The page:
Look, I will be the first to admit that it might seem a bit morbid to invest too much time on cartoonists from a bygone era. For serious cartoonists, sure, it can be part of learning the craft. But is it really just nerdy excess? Well, no. The case can definitely be made that there are some very interesting stories to tell from the heyday of the comic strip, which reigned for much of the first half of the last century. These cartoonists have long since become ghosts and yet still attract interest. You can rest a lot of that interest on the lanky frame of Tad Dorgan, considered for a time to be a bona fide American celebrity cartoonist a hundred years ago.
Tad Dorgan (April 29, 1877 – May 2, 1929) is not a household name anymore but devoted specialized fans still exist and for good reason. The key is his quirky humor and his unusual use of language. He invented slang that we still use today and take for granted. For example, we might call someone a “dumbbell.” We still know what a “hard-boiled” crime novel is. Even the youngest amongst us might slip into ancient slang and say, “For crying out loud!” And, if you’re feeling stylish, you may observe some guy’s swagger as the posing by a “drugstore cowboy.”
Let’s take a closer look at a sample from Tad Dorgan’s comic strip, Judge Rummy (1910-1922), considered his most famous work in comics.
In the above first panel, we have two urban animal characters, apparently humanoid dogs in suits and hats. This is outside a courthouse. Of course, right next to sports and the crime beat, court proceedings have always been a reliable source for news and spectacle. One character is a friend to our main character, Judge Rummy. They speak in slang. There is some spare background drawing. Their attention is focused on some trouble up ahead. The judge thinks someone is about to “do the Dutch,” slang for committing suicide
Quick transition to the trouble, now in full view. More liberal use of slang or creative use of language. The judge’s one-word reaction: “Insipid!!” This new character seems to be in distress and might be on the verge of killing himself with poison but it’s none too clear if he’s really in danger.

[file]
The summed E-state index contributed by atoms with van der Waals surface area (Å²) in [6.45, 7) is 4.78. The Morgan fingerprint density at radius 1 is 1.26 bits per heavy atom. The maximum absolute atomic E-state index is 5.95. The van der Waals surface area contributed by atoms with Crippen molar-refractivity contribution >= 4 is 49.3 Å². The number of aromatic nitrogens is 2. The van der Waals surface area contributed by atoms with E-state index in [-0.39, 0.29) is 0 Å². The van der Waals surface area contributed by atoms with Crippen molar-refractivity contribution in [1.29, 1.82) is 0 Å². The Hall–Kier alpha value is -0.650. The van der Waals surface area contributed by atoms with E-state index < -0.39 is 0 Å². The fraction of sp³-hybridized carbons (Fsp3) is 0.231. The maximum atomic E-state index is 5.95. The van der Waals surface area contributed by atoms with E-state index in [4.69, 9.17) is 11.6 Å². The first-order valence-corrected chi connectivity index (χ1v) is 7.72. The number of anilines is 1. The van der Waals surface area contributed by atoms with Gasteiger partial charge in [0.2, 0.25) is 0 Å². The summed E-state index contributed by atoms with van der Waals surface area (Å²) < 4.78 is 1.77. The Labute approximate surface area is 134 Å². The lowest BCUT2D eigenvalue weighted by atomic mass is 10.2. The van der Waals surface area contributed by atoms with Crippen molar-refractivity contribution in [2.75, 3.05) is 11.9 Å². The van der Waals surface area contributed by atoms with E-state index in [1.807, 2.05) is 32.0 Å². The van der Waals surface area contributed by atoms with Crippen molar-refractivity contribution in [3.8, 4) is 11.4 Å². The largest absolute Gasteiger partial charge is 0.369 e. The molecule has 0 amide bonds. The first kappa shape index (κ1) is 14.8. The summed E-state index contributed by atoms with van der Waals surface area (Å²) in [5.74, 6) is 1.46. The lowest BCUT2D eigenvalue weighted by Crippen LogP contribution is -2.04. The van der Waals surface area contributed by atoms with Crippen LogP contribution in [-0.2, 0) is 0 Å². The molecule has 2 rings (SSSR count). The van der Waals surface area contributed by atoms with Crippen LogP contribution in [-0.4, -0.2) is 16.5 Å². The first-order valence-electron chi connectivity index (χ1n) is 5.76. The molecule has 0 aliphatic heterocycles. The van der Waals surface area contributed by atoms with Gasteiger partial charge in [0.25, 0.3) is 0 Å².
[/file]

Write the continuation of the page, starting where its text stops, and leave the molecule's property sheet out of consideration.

In this magical state, anything is possible so the reader quickly accepts the narrative. The man in distress is just one quick step from becoming comic relief. He’s actually worried about having just gotten married.
Finally, all bets are off, and whatever absurd and surreal resolution is fair game. The man in distress begins to contemplate how easily he can slip from marriage to divorce. The judge and his friend do the classic sight gag: flip and down to the ground, feet firmly up in the air. Their collective response makes as much sense as anything else and actually has a very modern tone: “That wins the carving set,” referring to some typical media campaign in a newspaper or on the radio. Overall, the drawings are charming if not especially remarkable. This piece is clearly meant to be a quick read and appreciated for satisfying the public’s sense of humor of that era. Basically, a good day at the office for Dorgan. With the passage of time, the whole thing takes on an added eerie layer of beauty not necessarily ever intended by the cartoonist. Based upon my own lifelong experience as a cartoonist, my conclusion is that this piece was seen as a job strategically well done: good composition and pacing; funny and clever exchange between characters; the artwork serves its purpose. Tad Dorgan was most interested in being a humorist with his writing ending up being of prime importance. It’s a common situation for cartoonist-writers and it absolutely happens to this very day. With that in mind, Tad Dorgan’s quirky humor takes on a lot more relevance. While our inclination is to lump Dorgan in with musty old newspapers already on a steady path to extinction, his efficient use of art in the service of his sly humor can be seen as utterly cutting-edge! Just ask Matt Groening or Lynda Barry.